Much has changed for Winnipeg country singer Don Amero since last March, when he was first supposed to perform with the Winnipeg Symphony Orchestra.
CONCERT PREVIEWClick to Expand
Don Amero with the Winnipeg Symphony Orchestra
• Friday and Saturday, 7:30 p.m.; Sunday, 2 p.m.
• Centennial Concert Hall
• Tickets: $25-$89 at wso.ca or 204-949-3999. Livestream tickets: $10 at wso.ca.
No longer is he limited to being a part of a WSO community celebration, as he was scheduled to be 19 months ago. Rising fame in country music and a moving appearance on national television has meant he gets a three-night stand all on his own with the WSO, starting Friday at 7:30 p.m. at the Centennial Concert Hall.
"They just said, ‘Hey, we think it’s maybe time for a Don Amero show,’ the three-time Juno Award nominee recalls. "I never said ‘Yes’ so fast in my life. Sign me up, that sounds like a dream come true."
Amero has been busy on his musical dreams since the original postponement. He has been prolific during the pandemic, releasing a steady stream of singles, including his latest, My Poor Mama, which came out Sept. 24 along with his new EP, Nothing Is Meaningless.
Amero released an EP last fall as well, The Next Chapter, and it earned him a Western Canadian Music Award nomination as well as five nominations for the upcoming Manitoba Country Music Association, which hands out its hardware Nov. 6.
His rising profile also comes from a moving interpretation of one particular song — O Canada.
It wasn’t just any version of Canada’s national anthem though. Amero, who is of Cree and Métis heritage, sang his rendition of O Canada prior to the Winnipeg Jets-Montreal Canadiens NHL playoff game on June 3, just days after the discovery of 215 unmarked graves outside a former Indian Residential School in British Columbia.
Singing the national anthem at sporting events has grown beyond the love of one’s country. In some stadiums and arenas, the performance of an anthem gets the crowd pumped up for the puck drop or the opening pitch.
That day though, following a moment of silence, Amero appeared with elder Wally Swain and his wife, Karen, two residential-school survivors, and sang the anthem with a sombre tone, a musical way of lowering the flag to half-mast.
In so doing he shared his grief with the country, and let viewers remember there’s more to Canada than a hockey game. There are past and present tragedies that must be reckoned with.
"It was a really incredible moment, one that I really put a lot of effort into," he says. "The real strength in that image was Wally and Karen Swain... who sat on either side of me and I think that really hit home what this moment was all about.
"Even if everybody doesn’t agree with what I say or what I do, opening up the door to conversation is really the key and that’s what it did for those few who struggled with that version of the anthem." – Don Amero
"My hope was I just wanted every Canadian who tuned in to digest the lyrics and understand exactly what we sing when we sing the anthem.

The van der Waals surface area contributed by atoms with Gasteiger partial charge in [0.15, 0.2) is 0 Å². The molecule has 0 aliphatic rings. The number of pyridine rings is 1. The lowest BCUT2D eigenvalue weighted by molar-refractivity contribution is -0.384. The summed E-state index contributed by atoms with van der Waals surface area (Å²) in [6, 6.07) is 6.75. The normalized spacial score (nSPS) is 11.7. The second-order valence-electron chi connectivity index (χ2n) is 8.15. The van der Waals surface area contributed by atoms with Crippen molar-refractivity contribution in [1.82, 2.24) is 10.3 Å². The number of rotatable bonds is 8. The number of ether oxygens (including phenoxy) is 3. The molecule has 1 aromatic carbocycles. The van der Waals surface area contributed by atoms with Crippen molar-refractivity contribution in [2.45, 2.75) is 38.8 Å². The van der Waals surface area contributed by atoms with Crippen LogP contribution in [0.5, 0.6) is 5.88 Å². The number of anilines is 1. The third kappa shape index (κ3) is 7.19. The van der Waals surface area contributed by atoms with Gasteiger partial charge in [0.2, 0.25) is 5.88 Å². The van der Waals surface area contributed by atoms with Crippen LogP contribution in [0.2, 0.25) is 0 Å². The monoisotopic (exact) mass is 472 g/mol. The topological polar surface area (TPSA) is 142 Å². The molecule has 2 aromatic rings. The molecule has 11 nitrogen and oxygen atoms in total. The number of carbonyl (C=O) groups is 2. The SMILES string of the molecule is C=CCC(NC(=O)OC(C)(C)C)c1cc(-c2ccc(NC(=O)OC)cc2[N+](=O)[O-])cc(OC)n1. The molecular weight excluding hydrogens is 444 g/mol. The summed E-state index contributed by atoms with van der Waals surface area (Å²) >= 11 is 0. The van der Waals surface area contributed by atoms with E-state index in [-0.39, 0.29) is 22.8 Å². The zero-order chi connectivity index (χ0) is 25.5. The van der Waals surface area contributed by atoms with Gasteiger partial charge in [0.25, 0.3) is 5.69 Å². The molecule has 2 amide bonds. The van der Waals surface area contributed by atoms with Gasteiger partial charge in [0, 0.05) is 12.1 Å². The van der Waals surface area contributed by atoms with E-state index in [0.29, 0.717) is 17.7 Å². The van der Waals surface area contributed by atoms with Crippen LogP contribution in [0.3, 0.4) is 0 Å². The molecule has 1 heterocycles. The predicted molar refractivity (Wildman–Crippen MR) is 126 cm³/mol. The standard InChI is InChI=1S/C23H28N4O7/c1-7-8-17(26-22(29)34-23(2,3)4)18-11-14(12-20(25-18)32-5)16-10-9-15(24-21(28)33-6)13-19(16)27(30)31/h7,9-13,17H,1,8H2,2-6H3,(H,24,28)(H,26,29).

"It was definitely a moment I’ll cherish the rest of my life because it opened up a floodgate of response."
Amero says the vast majority of the reaction to the anthem was positive, but he says he found value in conversations he had with the few who didn’t like it.
"Even if everybody doesn’t agree with what I say or what I do, opening up the door to conversation is really the key and that’s what it did for those few who struggled with that version of the anthem," he says.
Amero and his band — John Baron, Daniel Roy and Dylan MacDonald — will join a growing list of performers from outside the classical-music world to collaborate with the WSO. Manitobans such as pop star Chantal Kreviazuk and singer-songwriter Steve Bell have shared the concert hall stage with the orchestra as well as such stars as Jann Arden, k.d. lang and Rufus Wainwright.
Amero has performed with the WSO for a couple of songs in the past, but never as a featured performer. He says he writes and performs his country and roots songs with his band to reach listeners’ hearts. Playing in front of an orchestra creates a mystical moment, he says.
"Majestic is the best word I can come up with in terms of how that feels," Amero says. "To have a full night with them — we have seven songs scored, they’ll play a couple on their own and we’ll play a couple on our own — and I think it’ll be a fantastic night of a variety of music."
Amero returns to the road in November, with several concerts with fellow country artists Jess Moskaluke, David James, Tyler Joe Miller and Five Roses in Ontario prior to the Canadian Country Music Awards in London, Ont., Nov. 30.
It’ll be a sign his music career is returning to normal and that, perhaps, the challenges the pandemic presented him and his family are in the rear-view mirror.
"I’ve got three kids, and they’re 2, 6 and 9, so in the throes of crazy years," he says. "It’s mostly good, but when the challenges arise, sometimes they’re pretty epic, and you feel like, ‘How are we going to get through this one?’ But we always do and I think that’s the silver lining.
"This isn’t forever, what we’re going through... We’ve got to keep pushing forward because the good times are coming."
Despite Amero’s country career, memories of his O Canada moment linger. He was asked to sing the anthem in Calgary this summer, in the same manner he had done at the hockey game, and he did.
"I said that’s great because that’s the only way the anthem for now resides within me, " Amero says. "I kind of made a personal commitment that I wouldn’t sing the anthem (in a celebratory way) until every person in Canada has clean drinking water. I thought that would be a real positive step towards real reconciliation and equality in this country."
Alan Small has been a journalist at the Free Press for more than 22 years in a variety of roles, the latest being a reporter in the Arts and Life section.